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  • "Who is my mother, brothers and sisters...?" (Matthew 12: 46 - 50)

    Pray As You Go, the devotional resource, today focussed on the above passage.

    The hearer was invited to think about their mother and brothers, sisters and father, as appropriate.  It's the first time I've heard/read or reflected on those verse since my mother's death, and that made a difference to how I heard and responded to them.

    We're not a close family, not least as neither of our parents were close to their own families (something of a trait in their generation I think, based on what such cousins as I have established contact with tell me). So the death of my mother is the end of an era - the essential, central link between my siblings and myself is gone and, it's pretty much down to me to keep up the work of contact.

    The image of a close-knit family, centred on a mother, is a lovely one, but it's not even remotely my experience now...  Indeed, unlike Jesus whose family were interested in what he was doing, and actively concerned for his well-being, I can't say my siblings are interested in what I get up to (and, if I'm brutally honest, I'm not a whole lot better when it comes to their lives... the distant maiden aunt who always remembers birthdays and Christmas but that's about it).

    Jesus in this passage redefines his family as a chosen, intentional, community.  I get that.  I've preached on it, I've taught it in Sunday School.  And of course it's true.  I am far, far closer to those among whom I minister than to other people; the language of 'siblings-in-Christ' trips easily from my lips.

    BUT

    But today, in a new way, with new eyes, I hear the first part of the passage from the perspective of those who do not have all, or any, of these blood relatives - close or otherwise.  The viewpoint of those whose parents or siblings have died, or are estranged, or are far away, or who never knew or never had such relatives.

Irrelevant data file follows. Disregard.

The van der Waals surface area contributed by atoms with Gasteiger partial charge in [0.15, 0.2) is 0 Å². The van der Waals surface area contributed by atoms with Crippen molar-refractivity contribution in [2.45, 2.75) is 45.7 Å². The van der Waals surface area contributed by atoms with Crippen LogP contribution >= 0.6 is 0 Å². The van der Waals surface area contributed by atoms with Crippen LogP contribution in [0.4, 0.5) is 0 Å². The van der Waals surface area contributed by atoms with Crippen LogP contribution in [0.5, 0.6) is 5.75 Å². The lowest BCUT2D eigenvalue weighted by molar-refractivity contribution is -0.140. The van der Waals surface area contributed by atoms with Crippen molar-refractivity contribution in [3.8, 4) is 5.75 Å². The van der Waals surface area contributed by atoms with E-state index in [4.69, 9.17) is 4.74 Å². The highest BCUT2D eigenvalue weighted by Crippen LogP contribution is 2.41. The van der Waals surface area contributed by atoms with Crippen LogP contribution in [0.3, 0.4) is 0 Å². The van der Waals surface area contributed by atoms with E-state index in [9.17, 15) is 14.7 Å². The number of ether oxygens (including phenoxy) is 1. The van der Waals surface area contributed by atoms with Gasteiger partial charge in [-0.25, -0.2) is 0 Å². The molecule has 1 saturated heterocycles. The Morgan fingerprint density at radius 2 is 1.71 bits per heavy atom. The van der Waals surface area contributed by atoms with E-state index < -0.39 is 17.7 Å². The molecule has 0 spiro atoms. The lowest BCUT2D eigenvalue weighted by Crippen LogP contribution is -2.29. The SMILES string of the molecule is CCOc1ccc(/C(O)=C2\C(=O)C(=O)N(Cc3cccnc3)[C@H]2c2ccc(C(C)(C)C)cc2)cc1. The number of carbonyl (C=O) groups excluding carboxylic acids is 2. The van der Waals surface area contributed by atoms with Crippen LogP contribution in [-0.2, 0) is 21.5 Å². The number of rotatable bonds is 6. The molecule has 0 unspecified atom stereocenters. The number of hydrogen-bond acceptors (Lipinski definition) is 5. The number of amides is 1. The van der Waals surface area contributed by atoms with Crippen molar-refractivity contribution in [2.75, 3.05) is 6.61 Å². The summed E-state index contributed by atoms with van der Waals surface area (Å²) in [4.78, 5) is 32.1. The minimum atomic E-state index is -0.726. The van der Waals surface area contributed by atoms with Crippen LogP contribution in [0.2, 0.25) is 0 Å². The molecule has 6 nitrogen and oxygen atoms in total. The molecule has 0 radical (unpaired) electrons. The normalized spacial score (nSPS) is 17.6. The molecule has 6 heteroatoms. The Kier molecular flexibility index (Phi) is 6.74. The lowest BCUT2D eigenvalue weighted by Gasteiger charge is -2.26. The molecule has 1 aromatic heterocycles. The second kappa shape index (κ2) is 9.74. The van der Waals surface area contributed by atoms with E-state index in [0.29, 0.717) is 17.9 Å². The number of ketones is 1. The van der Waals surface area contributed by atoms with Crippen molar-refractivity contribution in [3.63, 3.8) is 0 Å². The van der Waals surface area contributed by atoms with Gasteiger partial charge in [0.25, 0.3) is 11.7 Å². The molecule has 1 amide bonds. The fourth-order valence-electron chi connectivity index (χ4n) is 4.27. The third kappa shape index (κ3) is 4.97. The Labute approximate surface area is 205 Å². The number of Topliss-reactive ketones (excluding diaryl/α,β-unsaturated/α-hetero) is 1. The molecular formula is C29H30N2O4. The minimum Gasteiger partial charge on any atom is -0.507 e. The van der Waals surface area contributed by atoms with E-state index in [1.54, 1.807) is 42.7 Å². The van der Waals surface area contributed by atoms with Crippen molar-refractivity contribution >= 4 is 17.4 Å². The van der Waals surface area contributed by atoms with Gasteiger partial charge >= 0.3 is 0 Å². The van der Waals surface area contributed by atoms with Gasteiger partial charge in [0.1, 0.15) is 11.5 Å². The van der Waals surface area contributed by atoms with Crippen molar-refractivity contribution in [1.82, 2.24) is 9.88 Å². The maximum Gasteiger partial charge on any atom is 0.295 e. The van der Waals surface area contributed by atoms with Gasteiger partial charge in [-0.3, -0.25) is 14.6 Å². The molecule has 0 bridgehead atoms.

Jesus, who knew the love of a large family, even if with over-protective mother and siblings, tradition tells us your father (the human one) died early, which must have affected you and them.  You, who know the challenges of family life, who understand the mixed feelings that arise when things change, invite us to be part of your family... Thank you for that invitation, which we accept, and for that promise, in which we trust... but in the 'ouch' moments show us where we may find whatever it is we need, human or divine, to bring the renewed wholeness we need.

    Amen. 

     

    My relationship with my Mum wasn't perfect. She was, among other things, over-protective, and at times interfering and annoying... but she was my mother, and I loved her.  

  • Summer Series 2018 - Questions to Ponder - Week 4 - For Such a Time (Esther)

    Questions to Ponder

    1. Esther is chosen to be queen by means of a bizarre beauty contest. As a concept, ‘beauty’ is abstract, and difficult to define.  How would you recognise or identify beauty?

    2. In the series we are following, Esther is the only woman identified, leading to the possibility that she is there as a ‘token woman’. In our endeavours to celebrate diversity, and to be inclusive, do we risk ‘tokenism’ based on gender, ethnicity, age, marital status, sexuality, etc.? Is some form of ‘box ticking’ either helpful or necessary in establishing/encouraging diversity?

    3. If you were invited to make a list of Bible characters for you own team, who would you include in order to better reflect the diversity in the people of God? Why did you choose these rather than others?

     

    1. Mordecai famously said to Esther, “Do not think because you are in the king’s house you alone of all the Jews will escape. For if you remain silent at this time, relief and deliverance for the Jews will arise from another place, but you and your family will perish.  And who knows but that you have come to royal position for such a time as this.”  How do you feel when you read this?  Why is that?

    2. ‘For such a time as this’… If I/we heard that spoken to us, what is the unique opportunity we have to be God’s person or people? What is it about me/us that makes us God’s person/people for this time?

    3. “If you don’t do this, another way will be found… but…” Two very different questions to ponder here:

      1. What might I/we miss out on in opting not to fulfil God’s call at this time?
      2. Do you think that there are times when humans thwart God’s ‘Plan A’ and a ‘Plan B’ is needed?  Why do you think that?
  • Beauty ....

    Yesterday as part of our service, inspired by the story of Esther, we talked a little bit about beauty and beauty-contest mentality.

    I was aware of this video on BBC London website, which says everything I wanted to say, only better., and now I'm sharing it...